The art of language is slowly dying away

A quick glance around us reveals that little care or emphasis is placed on the basics of language, says Mary Leland

THE man who was fined for ‘wreckless driving’ recently may have wondered what the newspaper headline above a report of his conviction was meant to convey: a punishment for not causing mayhem on the roads? And whether Dunnes Stores (or should that be Dunne’s Stores?) abandoned the copy-writer who produced a seasonal page wishing ‘All Our Customer’s A Happy Christmas’ will probably remain as much a secret as the author of the Jurys Doyle Hotels title. You don’t need to be Lynne Truss, celebrated author of ‘Eats, Shoots and Leaves’ to realise that spelling and punctuation are important even in these days of casual speech and writing.

Always ready to challenge the offer of a Free Gift on the grounds that all gifts are by their nature free, I have been known to wonder in a supermarket if what is promoted as a ‘Sherry Triffle’ is likely to be value for money, while seeing a billboard offering ‘a bowel of soup’ made me swerve from the hotel gateway to seek another inn.

Does this habit make me a public nuisance? Yes, it probably does, but it’s an addiction, your honour, as those men accused of murdering their wives while under the influence plead with often surprising success.

A nuisance, perhaps, but not a purist. The ignorance so happily claimed by Dr Johnson to explain an incorrect entry in his dictionary is my excuse for personal lapses; there was a time, the days of parsing and analysis, when conjugations, declensions, transitive and intransitive verbs, participles and past participles, the perfect and the pluperfect, clauses, objective and subjective were under my control but that time, as with so much else in our educational system, is now probably irretrievable. Does it matter?

To those of us who see language as a link not only to immediate concerns but to a heritage of literacy, little losses seem important: for example, where did ‘versus’ go and who decided it would forever be replaced by ‘vee’? And is there a cure for the habit of those radio and television presenters who keep double time, as in ‘7am in the morning’ or ‘11pm in the evening’, which, as those of us who paid attention in class will know is saying ‘7 in the morning in the morning’. Issues surrounding good grammar, punctuation and spelling should begin with the question: what is grammar itself?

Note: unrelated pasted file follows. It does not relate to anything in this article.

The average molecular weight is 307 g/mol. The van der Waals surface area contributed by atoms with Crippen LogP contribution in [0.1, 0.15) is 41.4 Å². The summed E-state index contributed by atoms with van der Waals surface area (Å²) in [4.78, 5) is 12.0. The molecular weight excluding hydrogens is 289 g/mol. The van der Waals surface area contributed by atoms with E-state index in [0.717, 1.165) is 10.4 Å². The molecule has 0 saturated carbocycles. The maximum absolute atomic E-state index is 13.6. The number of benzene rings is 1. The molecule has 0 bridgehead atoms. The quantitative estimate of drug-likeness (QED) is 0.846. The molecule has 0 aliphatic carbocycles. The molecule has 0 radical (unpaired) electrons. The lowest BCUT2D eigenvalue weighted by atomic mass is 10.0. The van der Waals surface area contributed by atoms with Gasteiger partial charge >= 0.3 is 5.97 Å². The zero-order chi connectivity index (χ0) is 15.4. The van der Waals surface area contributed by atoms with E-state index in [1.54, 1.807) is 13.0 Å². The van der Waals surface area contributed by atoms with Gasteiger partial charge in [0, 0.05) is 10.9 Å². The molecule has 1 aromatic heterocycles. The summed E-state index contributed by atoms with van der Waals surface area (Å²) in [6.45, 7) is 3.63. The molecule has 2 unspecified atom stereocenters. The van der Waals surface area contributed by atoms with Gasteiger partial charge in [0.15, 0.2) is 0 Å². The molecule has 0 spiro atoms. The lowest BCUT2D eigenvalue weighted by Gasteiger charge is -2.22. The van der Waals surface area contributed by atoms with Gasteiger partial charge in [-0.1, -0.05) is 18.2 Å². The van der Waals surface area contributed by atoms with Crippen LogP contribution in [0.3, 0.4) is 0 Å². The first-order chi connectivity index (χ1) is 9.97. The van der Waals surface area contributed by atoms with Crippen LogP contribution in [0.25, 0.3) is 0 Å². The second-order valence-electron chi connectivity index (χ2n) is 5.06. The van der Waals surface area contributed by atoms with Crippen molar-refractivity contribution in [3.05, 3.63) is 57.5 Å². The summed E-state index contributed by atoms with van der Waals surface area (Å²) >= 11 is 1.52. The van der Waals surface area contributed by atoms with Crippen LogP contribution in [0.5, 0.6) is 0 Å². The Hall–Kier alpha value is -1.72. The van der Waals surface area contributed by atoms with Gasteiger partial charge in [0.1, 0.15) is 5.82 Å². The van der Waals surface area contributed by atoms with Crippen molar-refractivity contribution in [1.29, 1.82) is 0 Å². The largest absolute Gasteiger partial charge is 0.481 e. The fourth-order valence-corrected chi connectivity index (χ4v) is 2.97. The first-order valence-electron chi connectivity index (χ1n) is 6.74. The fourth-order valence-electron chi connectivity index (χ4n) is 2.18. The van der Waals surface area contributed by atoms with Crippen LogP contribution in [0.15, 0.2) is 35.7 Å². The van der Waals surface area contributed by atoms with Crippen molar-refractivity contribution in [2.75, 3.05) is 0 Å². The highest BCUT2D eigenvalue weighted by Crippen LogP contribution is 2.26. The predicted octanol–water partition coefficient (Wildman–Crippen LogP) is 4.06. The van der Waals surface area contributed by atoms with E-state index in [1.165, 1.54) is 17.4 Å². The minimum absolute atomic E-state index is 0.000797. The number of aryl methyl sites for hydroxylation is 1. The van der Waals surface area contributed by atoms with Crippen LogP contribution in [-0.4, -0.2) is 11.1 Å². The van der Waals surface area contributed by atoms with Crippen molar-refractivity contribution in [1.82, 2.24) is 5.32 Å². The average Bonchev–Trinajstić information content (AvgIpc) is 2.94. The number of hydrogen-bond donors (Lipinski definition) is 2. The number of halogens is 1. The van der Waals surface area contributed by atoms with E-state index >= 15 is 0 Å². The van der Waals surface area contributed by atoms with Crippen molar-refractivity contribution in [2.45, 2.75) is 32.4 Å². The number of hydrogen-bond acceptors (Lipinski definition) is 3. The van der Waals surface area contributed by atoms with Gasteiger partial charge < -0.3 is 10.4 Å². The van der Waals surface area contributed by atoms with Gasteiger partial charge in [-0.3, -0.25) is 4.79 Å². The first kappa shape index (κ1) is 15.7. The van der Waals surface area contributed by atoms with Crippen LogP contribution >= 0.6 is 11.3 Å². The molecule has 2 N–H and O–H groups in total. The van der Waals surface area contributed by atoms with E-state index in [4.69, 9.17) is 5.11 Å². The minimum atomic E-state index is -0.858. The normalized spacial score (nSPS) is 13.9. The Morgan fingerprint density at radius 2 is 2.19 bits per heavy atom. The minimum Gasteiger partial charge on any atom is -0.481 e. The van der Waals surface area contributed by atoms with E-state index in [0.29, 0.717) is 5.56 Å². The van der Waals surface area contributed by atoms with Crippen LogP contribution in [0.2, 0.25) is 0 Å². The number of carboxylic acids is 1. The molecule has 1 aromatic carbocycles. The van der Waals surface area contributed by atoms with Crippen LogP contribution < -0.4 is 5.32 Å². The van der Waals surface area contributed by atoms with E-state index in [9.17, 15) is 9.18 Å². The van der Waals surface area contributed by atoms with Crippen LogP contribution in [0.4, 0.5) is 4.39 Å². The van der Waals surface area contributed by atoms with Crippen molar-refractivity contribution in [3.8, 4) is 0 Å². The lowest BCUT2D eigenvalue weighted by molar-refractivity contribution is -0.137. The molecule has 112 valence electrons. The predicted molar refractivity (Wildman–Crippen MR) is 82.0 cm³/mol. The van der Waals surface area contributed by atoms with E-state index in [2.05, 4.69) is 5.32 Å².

The popular notion is that it is something to be derided as un-necessary and, much worse, old-fashioned. Yet every sentence we speak or hear or write has a construction; even an architect has to study the foundations before building the Arc de Triomphe, and grammar should be seen as the scaffolding of language — essential if we are to reach the top.

But language is fast and flexible. It is what we use day by day, our way of communicating with each other, sometimes hurried, always functional and also always subject to intonation. Our common speech may be adequate even where the word ‘sentence’ is assumed to be something only announced in a court-room rather than a series of words conveying meaning and thoughts.

It has taken some time for educationalists to accept that grammar is the key to coherence, and that to ignore it or degrade it is to deny a key to language.

All anyone uncertain of the correct spelling or form of speech needs to do is check — even if you don’t have Fowler’s Modern English Usage there are dictionaries and of course, Professor Google. Yes, that takes time but I am constantly dismayed by the thought that institutions, businesses and public bodies pay expensive money to sign-writers and copy-editors to produce the inaccurate message (slow-lane?). It’s not all grocers and small retailers who abuse the apostrophe, who don’t grasp the difference between the singular and plural possessive, who think a brace means more than two, who cannot distinguish between less and few (less money, few people, less trouble, fewer problems — although ‘I couldn’t care fewer’ doesn’t seem quite right, somehow…). Given a verbal clue, we can all make the distinction between I and Me: Michael and I are going to Spain; Spain means a lot to Michael and me. This need not be a mystery which confounds even media broadcasters.

The growing tendency to communicate only by email or text means that messages are corrupting the visual coherence of language: Gr8!

With emails there is less emphasis on how we write; as a journalist who still loves the smell of paper, who still enjoys the heft of a fountain pen, the shape and glitter of a nib, there is a sad awareness of being one of a few.

Handwriting too, however, is fading from the list of entitlements: individual ‘hands’ have always included script which almost has to be decoded; famous writers, hurrying to meet a deadline, have sometimes rivalled the legendary inscriptions of doctors.

Yet if you open ancient ledgers or account books and especially if you visit the first-ever public exhibition of The Book of Lismore at UCC’s Glucksman Gallery, you will see how hand and word flow together in a smooth transmission of stories, ideas and information gathered in for a MacCarthy lordship 500 years ago. That’s literacy, a key to the past as well as to the future.

Picture: Book of Lismore: On its first-ever public exhibition at UCC’s Glucksman Gallery

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